Saturday, October 28, 2006

What it's about

Is there anyone who thinks this world is as good as it could be? I doubt it. Regardless of whether we think God created it, or what its original condition was, we can at least agree that it is no longer in anything approaching a pristine condition.

Wouldn't it be nice to heal it? Or perhaps to contribute to its healing?

What solutions have been tried? Well, of course, there's religion, which presumes to make people better. I've seen people in whom it has worked. But I fear they are the exception rather than the rule. I am a practicing Christian, but I know of the historical failures of Christians over the centuries (s.v. "Crusades," for example), and of the way Christianity is used/abused even now by those who are greedy for wealth and power (see "How Jesus Endorsed Bush's Invasion of Iraq").

And this is what distresses me. Of course, it is not only Christians who wish for power and who abuse others to gain it. History is full of examples, as are the current daily papers. But I'm not writing this to bash other religions or faiths. We all know where we ourselves have failed. That's enough.

Of course, the daily papers are also full of political attempts to make the world a better place. Is it safe to say it's not working?

And when the dialog fails, we start launching missiles. Well, sometimes we do that even before the dialog has failed -- even before we try it. Fear, distrust and (not to mention) economic interests launch us into pre-emptive strikes against those we fear -- our "enemies."

Jesus said: "Love your enemies." I take that seriously. That means, for me, that I love the Iraqi people, even those who would kill me and kill my family. I love the people of Afghanistan, even the Taliban, some of whom would like to kill me and my family. I love the people of North Korea, China, etc., etc. Loving them means I cannot kill them. It means I have to put their interests ahead of my own and count their lives just as valuable as my own.

And so, I want dialog. I want to talk about the reasons we feel it necessary to kill. I want to exonerate Jesus from blame -- and show that it is absolutely UNchristian to kill in his name, or to think that he would underwrite our national agenda. It is also, therefore, unchristian to kill on behalf of a nation (ours, or anyone’s).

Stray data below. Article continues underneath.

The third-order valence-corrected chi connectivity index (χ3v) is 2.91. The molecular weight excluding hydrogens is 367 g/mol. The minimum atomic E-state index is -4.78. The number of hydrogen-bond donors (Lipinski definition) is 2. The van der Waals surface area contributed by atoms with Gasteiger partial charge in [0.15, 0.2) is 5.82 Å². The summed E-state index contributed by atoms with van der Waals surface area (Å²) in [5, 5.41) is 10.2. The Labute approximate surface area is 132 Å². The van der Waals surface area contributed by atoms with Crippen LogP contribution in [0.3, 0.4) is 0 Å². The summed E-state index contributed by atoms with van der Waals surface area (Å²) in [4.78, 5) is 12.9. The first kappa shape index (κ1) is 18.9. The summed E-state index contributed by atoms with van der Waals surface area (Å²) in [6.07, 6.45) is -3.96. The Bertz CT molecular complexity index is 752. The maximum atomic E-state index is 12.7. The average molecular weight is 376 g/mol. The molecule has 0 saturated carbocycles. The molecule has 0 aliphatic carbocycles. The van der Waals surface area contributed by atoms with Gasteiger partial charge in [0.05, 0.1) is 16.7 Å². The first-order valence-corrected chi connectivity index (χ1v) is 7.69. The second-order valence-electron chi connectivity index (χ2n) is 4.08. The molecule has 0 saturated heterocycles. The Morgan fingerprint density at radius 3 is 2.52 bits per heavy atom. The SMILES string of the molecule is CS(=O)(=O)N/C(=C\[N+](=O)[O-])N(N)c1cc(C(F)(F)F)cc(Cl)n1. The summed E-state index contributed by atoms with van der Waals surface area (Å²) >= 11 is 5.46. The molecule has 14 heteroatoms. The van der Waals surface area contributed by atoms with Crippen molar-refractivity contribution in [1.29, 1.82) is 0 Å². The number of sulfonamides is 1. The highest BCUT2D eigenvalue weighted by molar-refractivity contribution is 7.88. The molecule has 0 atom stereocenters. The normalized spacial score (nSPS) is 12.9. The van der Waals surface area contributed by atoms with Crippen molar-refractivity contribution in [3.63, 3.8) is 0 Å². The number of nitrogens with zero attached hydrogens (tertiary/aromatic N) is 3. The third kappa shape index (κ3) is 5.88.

I know many Christians would disagree with this position. I have an old friend – one of my oldest – who has been in the U.S. Army for many years. He’s also a Christian, and he just made Lieutenant-Colonel. We’ve been having this argument for 25 years. We still disagree, and we’re still friends.

I want Christians to be people of peace – peacemakers! If God is the God of peace, if Jesus is the Prince of Peace, we need to be peacemakers.

So, the world needs therapy. We need to talk.

1 comment:

Anonymous said...

I never really seriously considered pacifism and/or peacemaking until trying to get my head around the War on Terror. It clearly was not and is not working. After getting ahold of Lee Camp's book "Mere Discipleship" and engaging with the idea of violence only escalating to more violence in a nearly eternal online debate about the war among friends I finally started to realize that this may well have been the element that was missing from my understanding and practice of Christian faith. I can still not quite fathom how this was overlooked before. I suppose it must have been missed because of the all out idolatrous romance that our world has with the idea of redemptive violence Seriously considering and commiting to non-violence was not an easy thing for me at all. I have trained myself in martial arts for years. I have been an athlete dedicated to physical domination, a fight fan and someone who still is in posession of a veritable library of books and videos about "self defense" and combat martial arts. The knowledge in my muscle memory about how to hurt someone who is trying to hurt me is extensive and available at instant recall. However, it has all been subverted by a real transformation in my heart and mind. Needless to say- I am now feeling very enlightened and liberated and I am grateful. I have also been able to reach a few of my friends with the concept of laying down the fear of death and turning away from the violent instinct. This was not too easy either. the whole process has been cathartic.